Family matters

Zerlina woke before 6 this morning.  I took her to the bathroom, then back to bed where she slept for a couple more hours.  Weeza wonders how I do it – z hasn’t had a daytime nap for weeks and normally wakes about 7.  I am extremely relaxed and fond of rest and this evidently is absorbed by my grandchild.

We spent much of the day with Dilly and the children, walking into town in the morning and going to the local air museum in the afternoon.  Here.  Just for an hour or so, and partly to find some clues – Al and Dilly and the children enjoyed geocaching when they were on holiday and have been doing it locally too. It is half term week and fortunately the weather is still fine, although windy today.  Weeza said her husband had an arduous cycle ride to work today against the wind and felt exhausted by the time he arrived.  It took him over an hour and a half to cycle twenty-two miles, apparently.  Appallingly slow, I’m sure you’ll agree, hem hem.

This morning, I started up the computer and the desktop photo happened to be one of Hadrian, taken just before he went on holiday.  He was sitting on our sofa, smiling and I was startled to realise how like my father he looked.  The thing is, Al looks like my father in his young, very thin days, but in middle age he put on some weight and his face looked fuller.  And Hay, although chubbier of face than that, had just the same smile and look in his eyes that I remember.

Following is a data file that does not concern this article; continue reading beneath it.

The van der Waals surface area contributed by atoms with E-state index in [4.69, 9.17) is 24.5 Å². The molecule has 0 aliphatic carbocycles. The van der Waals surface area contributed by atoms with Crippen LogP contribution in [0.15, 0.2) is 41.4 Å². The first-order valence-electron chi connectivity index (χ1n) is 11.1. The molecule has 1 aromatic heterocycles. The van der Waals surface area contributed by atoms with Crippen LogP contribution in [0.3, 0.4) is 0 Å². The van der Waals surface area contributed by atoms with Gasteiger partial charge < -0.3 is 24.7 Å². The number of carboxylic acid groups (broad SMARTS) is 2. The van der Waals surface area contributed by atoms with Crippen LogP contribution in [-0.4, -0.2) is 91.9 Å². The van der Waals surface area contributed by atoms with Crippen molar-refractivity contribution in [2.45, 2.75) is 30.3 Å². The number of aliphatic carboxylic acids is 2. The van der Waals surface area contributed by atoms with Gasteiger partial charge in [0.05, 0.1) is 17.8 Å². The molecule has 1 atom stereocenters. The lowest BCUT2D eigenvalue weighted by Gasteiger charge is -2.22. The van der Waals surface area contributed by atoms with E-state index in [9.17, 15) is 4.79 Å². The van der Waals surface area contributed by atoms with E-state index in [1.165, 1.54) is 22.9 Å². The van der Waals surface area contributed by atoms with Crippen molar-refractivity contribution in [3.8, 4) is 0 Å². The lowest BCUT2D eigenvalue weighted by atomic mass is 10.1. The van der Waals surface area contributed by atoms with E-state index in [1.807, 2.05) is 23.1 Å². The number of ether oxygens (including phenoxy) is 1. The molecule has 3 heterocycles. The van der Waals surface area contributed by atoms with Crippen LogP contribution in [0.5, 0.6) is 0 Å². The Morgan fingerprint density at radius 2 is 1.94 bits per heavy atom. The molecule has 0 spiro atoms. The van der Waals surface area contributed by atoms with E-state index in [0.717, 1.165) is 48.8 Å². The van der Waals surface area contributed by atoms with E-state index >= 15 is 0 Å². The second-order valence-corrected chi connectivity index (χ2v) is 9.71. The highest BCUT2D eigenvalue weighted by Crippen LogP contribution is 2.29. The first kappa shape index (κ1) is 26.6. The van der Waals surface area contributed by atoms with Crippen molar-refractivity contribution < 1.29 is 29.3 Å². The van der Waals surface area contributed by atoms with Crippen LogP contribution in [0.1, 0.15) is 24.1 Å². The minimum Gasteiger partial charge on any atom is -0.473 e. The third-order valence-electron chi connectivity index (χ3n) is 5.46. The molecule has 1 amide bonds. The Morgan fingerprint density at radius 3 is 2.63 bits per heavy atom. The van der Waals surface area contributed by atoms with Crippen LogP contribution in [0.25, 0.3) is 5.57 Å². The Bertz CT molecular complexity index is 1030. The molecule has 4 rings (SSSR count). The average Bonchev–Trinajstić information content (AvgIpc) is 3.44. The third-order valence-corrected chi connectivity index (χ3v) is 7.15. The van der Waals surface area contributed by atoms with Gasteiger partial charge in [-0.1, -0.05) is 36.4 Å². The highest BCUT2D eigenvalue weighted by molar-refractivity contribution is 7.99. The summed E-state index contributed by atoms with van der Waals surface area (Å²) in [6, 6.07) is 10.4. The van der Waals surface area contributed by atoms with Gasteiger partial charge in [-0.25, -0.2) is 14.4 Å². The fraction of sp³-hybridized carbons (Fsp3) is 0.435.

Bending the knees, not the back

It always surprises me, how quickly I snap back into getting jobs done while looking after a small child.  I’m adept at managing to carry a baby while cooking, cleaning and so on, and it is possible to do almost anything one-handed if one tries.  When there is a slightly older child, the knack of scurrying about in the few short moments while he or she is busy and not requiring one’s full attention soon comes back.  However, there was nearly a full hour this afternoon when Zerlina fell asleep on my lap and I could do little except read the bits of the newspaper that were visible without turning broadsheet pages.  Little z has officially given up her daytime nap in the past few weeks (her own choice, not her mother’s) but I evidently have a deeply restful aura about me.